Rabat - The Spanish region of Catalonia seems determined to go ahead with independence plans despite the crackdown from Madrid.
Rabat – The Spanish region of Catalonia seems determined to go ahead with independence plans despite the crackdown from Madrid.
The northern region’s premier, Carles Puigdemont, said late on Sunday that his government will declare independence in the coming days.
Despite a violent intervention from the National Police and the Guardia Civil on Sunday to prevent citizens from voting in the independence referendum and and seize ballot boxes, results of the vote were announced.
Preliminary figures show a massive support for independence as around 90% of citizens declared in favor of separation from Spain.
— Andrew Thom (@thomthegolfer) 1 octobre 2017
The vote was marked with a relatively low turnout with only 42% of eligible voters casting their votes. According to the local government, 2,262,424 out of a total voter pool of 5,343,358 took part in the referendum.
It is not clear if this is mainly due to police intervention in an attempt to stop the referendum.
Puigdemont said that his government will transmit the vote’s result to the Catalan parliament to “act in accordance with the referendum laws.”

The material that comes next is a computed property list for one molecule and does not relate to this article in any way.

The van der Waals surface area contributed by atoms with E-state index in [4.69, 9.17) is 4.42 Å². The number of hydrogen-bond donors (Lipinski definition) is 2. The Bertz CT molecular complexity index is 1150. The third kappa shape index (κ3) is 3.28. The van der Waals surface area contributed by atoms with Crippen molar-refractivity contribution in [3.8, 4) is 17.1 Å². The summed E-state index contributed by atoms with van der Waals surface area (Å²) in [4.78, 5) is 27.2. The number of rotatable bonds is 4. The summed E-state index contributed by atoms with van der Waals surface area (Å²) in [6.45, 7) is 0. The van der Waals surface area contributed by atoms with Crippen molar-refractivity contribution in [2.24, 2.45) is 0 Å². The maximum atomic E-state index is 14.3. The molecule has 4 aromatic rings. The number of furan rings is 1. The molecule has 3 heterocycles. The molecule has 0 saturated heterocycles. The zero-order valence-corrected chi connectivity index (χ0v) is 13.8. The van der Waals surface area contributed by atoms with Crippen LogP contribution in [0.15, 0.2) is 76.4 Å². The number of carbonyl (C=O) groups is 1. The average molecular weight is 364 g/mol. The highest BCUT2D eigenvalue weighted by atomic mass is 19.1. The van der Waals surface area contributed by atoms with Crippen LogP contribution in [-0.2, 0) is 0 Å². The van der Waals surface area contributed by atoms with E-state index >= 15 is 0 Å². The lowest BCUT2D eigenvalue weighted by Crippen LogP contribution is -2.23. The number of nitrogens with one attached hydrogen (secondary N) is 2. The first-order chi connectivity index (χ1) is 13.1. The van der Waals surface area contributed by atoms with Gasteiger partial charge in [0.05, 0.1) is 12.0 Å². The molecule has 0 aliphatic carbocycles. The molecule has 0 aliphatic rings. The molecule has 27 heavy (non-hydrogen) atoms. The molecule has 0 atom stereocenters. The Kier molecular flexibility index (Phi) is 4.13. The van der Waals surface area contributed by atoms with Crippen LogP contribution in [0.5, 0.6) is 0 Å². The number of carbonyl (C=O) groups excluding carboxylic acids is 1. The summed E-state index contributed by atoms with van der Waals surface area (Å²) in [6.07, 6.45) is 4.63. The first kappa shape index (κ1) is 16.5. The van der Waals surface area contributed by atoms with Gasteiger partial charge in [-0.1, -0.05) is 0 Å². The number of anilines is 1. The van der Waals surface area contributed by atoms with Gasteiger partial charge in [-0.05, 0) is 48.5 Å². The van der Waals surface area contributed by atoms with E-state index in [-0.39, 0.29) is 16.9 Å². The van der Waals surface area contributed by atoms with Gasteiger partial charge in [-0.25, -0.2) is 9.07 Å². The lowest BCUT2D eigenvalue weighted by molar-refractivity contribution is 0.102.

The Catalan premier had a word to say about the crackdown, slamming what he called police “brutality” and “repression”.
He urged the European Union not to stay silent about what is taking place in Catalonia.
Today will go down in history, by 2 opposed images: 1-Catalans voting for their future ??? 2-The brutality of the Spanish Government ?????? pic.twitter.com/khnCUldZex
— Jon Inarritu (@JonInarritu) 1 octobre 2017
The use of violence against voters increased the tension between Catalonia and the central government. Catalans claim their right to vote as a democratic exercise. Madrid maintains that the vote is illegal as was previously declared by the country’s supreme court.
On Sunday, pictures and videos of Spanish security elements beating, pushing and firing tear gas and rubber bullets at pro-referendum protesters, causing several injuries among them, came as a shock in Spain and elsewhere.
The scenes were described as “unprecedented” in the country’s history. Yet, the Spanish prime minister Mariano Rajoy defended security forces, saying they acted so that the law prevails.
“We did what we had to do”, he said in a speech to the nation on Sunday night.
Rajoy is facing one of the toughest challenges in his political career as Spain’s PM. The leader of the Popular Party was heavily criticized by Pablo Iglesias, the Secretary General of the left-wing party Podemos.
Iglesias said the Popular Party must step down from government, calling for a negotiated solution to the ongoing crisis in Catalonia.